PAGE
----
Labeling the bulk of American society as “middle class” is a not-so-subtle way of denying the existence of class conflict. In this context, “working class” and “upper class” become cultural rather than economic labels. So “class war” becomes a leftist fantasy, Madison’s and Marx’ assumptions notwithstanding.
But to socialists, class conflict is not only a reality, but an engine of historical change. The question then arises: What exactly is “class”? Unfortunately, especially among Marxist academics, that question often leads to tiresome, jargon-loaded, hairsplitting theoretical dissertations that clarify nothing.
My plan for this blog is to keep it short and simple, even at the risk of superficiality. So I won’t get bogged down in detailed discussions of the nature of and relations between the bourgeoisie and the proletariat. Is there a less anachronistic and more politically useful and relevant way of talking about class from a socialist point of view?
Towards that end, I prefer to talk about a “ruling class”–i.e., the global powers that generally work together to control and direct the world’s economy, its politics, its institutions of communication and education, and its social development. It does not have total control, it does not win all its battles, and it is often internally divided. But nonetheless, the ruling class rules–it makes the decisions that establish the framework for our daily lives.
Specifically who that class might include is a difficult question. C. Wright Mills, in his classic book The Power Elite (1956), saw that group in America as a more or less cohesive and self-perpetuating group of people who occupy the top positions in politics, the corporate world, and the military. Marxists, of course, focus primarily on those who own and control the means of production.
I confess to the inability or unwillingness to establish a hard and fast definition. But let me give it a try. I conceive it as including the primary political and economic decision-makers in the G-20 nations, the owners and managers of the largest corporations, financial institutions, and media conglomerates, the top leaders of significant social and civic organizations (especially “think tanks”) and all those directly associated with and responsible to them.
(Incidentally, I reject any and all conspiracy theories, and I strongly believe all socialists should. The levers of power and the hands that move them are there for all to see if we look closely enough. Long live Occam’s Razor!)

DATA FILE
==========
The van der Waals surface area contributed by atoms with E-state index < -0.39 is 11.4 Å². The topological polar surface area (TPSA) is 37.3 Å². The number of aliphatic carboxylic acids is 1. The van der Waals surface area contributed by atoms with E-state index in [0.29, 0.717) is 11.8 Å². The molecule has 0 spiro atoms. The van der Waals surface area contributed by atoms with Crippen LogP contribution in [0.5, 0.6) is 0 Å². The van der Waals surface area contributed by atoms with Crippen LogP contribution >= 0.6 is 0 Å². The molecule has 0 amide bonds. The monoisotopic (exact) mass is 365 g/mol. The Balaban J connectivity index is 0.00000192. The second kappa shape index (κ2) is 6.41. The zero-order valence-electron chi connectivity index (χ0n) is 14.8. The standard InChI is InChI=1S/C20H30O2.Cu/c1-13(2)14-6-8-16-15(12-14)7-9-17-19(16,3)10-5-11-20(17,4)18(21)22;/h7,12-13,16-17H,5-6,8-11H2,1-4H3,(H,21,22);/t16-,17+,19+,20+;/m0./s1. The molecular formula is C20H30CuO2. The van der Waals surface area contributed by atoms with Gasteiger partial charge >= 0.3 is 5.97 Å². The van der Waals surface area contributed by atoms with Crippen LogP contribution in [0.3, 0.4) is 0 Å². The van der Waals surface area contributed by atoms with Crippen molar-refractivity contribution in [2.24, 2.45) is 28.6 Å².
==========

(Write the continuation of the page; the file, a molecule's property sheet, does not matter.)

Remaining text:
There is also a middle class and a working class, which I would define respectively although again not concretely in terms of their social, economic, and political position relative to the ruling class and to each other. The interest of the ruling class, notwithstanding differences over political strategy and specific policy directions, is absolutely clear and consistent, namely to maintain and increase its wealth and power. That singleness of purpose gives them strength, and is achieved at the cost of the other classes, who are far more disunited and factionalized. So the result is a zero-sum game: Over the long run, one side wins, the other loses.
Capitalism is the system that keeps the ruling class on top. In the political realm, liberal democracy may be preferable, but authoritarian regimes are not out of the question if the masses get too rowdy. A unified struggle against the ruling class by the other classes is to be prevented at all costs. Towards that end, the ruling class struggles to control the means: military and police power, the political machinery, economic policies, and the flow of information, among other things. Co-opting potential troublemakers is also a time-tested remedy for social unrest.
So there we are. All we have to do is to weaken and ultimately eliminate the power of the ruling class, hopefully–at least from my perspective–in a non-violent fashion. “Oh, is that all? Good luck with that,” you’re probably thinking. And if so I can’t say I blame you if you throw up your hands and say the hell with it (assuming you’re comfortably middle class as I am). But unfortunately, once your eyes are open to the sheer injustice of a class society, you recognize what is probably your own relatively privileged position in it, and you remember that the ruling class is actually scared of us, it’s hard to just walk away from the struggle. That gives us a responsibility to do what we can, however limited, towards the goal of a world free of their power to run it. I’ve done a few things in my lifetime, although not nearly enough. And I am fully aware that blogging is the very least of them.